What is Ulcerative colitis?

Ulcerative colitis and Crohn’s disease are the main forms of inflammatory bowel disease (IBD). Both are long-term diseases that cause visible inflammation of the digestive tract due to abnormal immune activity rather than infection. Each condition has a distinct pattern, which can lead to different problems in the future. So what is ulcerative colitis and what makes it different to Crohn’s disease?


The main distinguishing features of Crohn’s disease are the location and severity of the inflammation. In Crohn’s disease, the inflammation can involve any part of the digestive tract though it most commonly affects the small and/or large intestines. Some parts of the digestive tract are affected while others may be unaffected. Unlike ulcerative colitis, Crohn’s disease affects all layers of the intestinal wall, not just the lining.

Generally, the symptoms of Crohn’s disease and ulcerative colitis are similar, including stomach pain, diarrhoea, a sudden urgency to use the toilet, tiredness, weight loss and a loss of appetite. Some people may experience fever, mouth ulcers, nausea and vomiting. People with Crohn’s disease may have pain or swelling around the anus. Other parts of the body may become affected too, causing rashes, joint pain and inflammation of the eye.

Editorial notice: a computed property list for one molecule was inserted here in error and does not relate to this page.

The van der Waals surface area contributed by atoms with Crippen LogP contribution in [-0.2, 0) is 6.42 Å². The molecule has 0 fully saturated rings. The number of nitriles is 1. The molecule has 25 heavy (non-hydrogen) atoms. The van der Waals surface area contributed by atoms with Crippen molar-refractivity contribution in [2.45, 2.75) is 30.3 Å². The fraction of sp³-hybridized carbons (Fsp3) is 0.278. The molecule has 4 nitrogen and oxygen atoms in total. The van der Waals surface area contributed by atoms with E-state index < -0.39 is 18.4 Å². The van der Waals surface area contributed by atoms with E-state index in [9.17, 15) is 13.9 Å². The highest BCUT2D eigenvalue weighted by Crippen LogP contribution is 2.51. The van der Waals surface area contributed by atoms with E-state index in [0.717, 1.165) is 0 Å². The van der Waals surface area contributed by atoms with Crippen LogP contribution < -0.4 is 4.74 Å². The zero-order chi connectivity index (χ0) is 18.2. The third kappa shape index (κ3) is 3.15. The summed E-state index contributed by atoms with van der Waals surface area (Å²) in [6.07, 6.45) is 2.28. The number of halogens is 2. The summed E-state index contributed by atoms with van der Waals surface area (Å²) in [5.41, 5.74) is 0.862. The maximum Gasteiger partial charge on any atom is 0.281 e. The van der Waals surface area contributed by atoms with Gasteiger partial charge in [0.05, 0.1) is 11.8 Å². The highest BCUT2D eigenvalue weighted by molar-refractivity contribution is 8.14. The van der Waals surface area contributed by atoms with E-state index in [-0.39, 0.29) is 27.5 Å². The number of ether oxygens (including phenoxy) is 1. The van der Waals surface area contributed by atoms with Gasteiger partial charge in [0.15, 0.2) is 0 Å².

Not everyone will experience all of these symptoms and they may come and go over time. People may go through periods when their symptoms are at their most severe, called flare ups, and time when they experience very few or no symptoms at all, called remission.

Inflammation is a normal part of the body’s self defence system. In Crohn’s disease, it is believed that the immune system of certain individuals overreacts to environmental factors, attacking healthy tissue and causing inflammation and ulceration. There is no way of telling who will be affected, but people with a family history are more likely to develop Crohn’s disease and it is usually identified in younger people.

In moderate or severe Crohn’s disease, ulcers can become larger, deeper and more inflamed, which can cause the intestinal wall to thicken and block the passage of food. In some cases these ulcers can become so severe they break through the wall causing complications that may require surgery.

While there is no cure for Crohn’s disease, medical treatments can help manage the disease and improve quality of life.